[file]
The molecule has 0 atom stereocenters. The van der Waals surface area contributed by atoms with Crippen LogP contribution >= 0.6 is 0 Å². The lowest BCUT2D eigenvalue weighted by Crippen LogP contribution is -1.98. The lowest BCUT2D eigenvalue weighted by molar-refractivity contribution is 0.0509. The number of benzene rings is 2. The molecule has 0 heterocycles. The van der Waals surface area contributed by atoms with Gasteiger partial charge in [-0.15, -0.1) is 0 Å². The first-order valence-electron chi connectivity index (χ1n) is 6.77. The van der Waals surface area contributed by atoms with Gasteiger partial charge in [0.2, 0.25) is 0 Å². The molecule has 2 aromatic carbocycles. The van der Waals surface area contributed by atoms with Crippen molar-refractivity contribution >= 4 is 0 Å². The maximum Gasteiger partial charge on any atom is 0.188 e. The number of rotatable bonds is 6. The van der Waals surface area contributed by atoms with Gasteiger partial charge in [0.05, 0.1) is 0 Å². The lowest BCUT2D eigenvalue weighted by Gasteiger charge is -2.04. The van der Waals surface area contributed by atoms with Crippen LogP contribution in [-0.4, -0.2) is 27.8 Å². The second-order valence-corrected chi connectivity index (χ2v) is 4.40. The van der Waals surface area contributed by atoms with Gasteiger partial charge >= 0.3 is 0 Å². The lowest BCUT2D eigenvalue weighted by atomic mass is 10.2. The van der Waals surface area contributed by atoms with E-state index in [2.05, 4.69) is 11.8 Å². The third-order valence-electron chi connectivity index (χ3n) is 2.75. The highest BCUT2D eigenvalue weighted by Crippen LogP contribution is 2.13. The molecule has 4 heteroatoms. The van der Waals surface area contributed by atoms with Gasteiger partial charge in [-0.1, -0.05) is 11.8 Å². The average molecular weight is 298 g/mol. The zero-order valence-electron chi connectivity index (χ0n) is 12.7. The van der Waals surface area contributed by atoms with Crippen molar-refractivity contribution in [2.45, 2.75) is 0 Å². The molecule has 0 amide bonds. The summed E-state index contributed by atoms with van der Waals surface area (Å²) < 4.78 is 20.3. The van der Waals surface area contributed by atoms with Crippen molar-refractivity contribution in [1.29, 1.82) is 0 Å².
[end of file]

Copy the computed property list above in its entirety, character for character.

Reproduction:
The molecule has 0 atom stereocenters. The van der Waals surface area contributed by atoms with Crippen LogP contribution >= 0.6 is 0 Å². The lowest BCUT2D eigenvalue weighted by Crippen LogP contribution is -1.98. The lowest BCUT2D eigenvalue weighted by molar-refractivity contribution is 0.0509. The number of benzene rings is 2. The molecule has 0 heterocycles. The van der Waals surface area contributed by atoms with Gasteiger partial charge in [-0.15, -0.1) is 0 Å². The first-order valence-electron chi connectivity index (χ1n) is 6.77. The van der Waals surface area contributed by atoms with Gasteiger partial charge in [0.2, 0.25) is 0 Å². The molecule has 2 aromatic carbocycles. The van der Waals surface area contributed by atoms with Crippen molar-refractivity contribution >= 4 is 0 Å². The maximum Gasteiger partial charge on any atom is 0.188 e. The number of rotatable bonds is 6. The van der Waals surface area contributed by atoms with Gasteiger partial charge in [0.05, 0.1) is 0 Å². The lowest BCUT2D eigenvalue weighted by Gasteiger charge is -2.04. The van der Waals surface area contributed by atoms with Crippen LogP contribution in [-0.4, -0.2) is 27.8 Å². The second-order valence-corrected chi connectivity index (χ2v) is 4.40. The van der Waals surface area contributed by atoms with Gasteiger partial charge >= 0.3 is 0 Å². The lowest BCUT2D eigenvalue weighted by atomic mass is 10.2. The van der Waals surface area contributed by atoms with E-state index in [2.05, 4.69) is 11.8 Å². The third-order valence-electron chi connectivity index (χ3n) is 2.75. The highest BCUT2D eigenvalue weighted by Crippen LogP contribution is 2.13. The molecule has 4 heteroatoms. The van der Waals surface area contributed by atoms with Gasteiger partial charge in [-0.1, -0.05) is 11.8 Å². The average molecular weight is 298 g/mol. The zero-order valence-electron chi connectivity index (χ0n) is 12.7. The van der Waals surface area contributed by atoms with Crippen molar-refractivity contribution in [2.45, 2.75) is 0 Å². The molecule has 0 amide bonds. The summed E-state index contributed by atoms with van der Waals surface area (Å²) < 4.78 is 20.3. The van der Waals surface area contributed by atoms with Crippen molar-refractivity contribution in [1.29, 1.82) is 0 Å².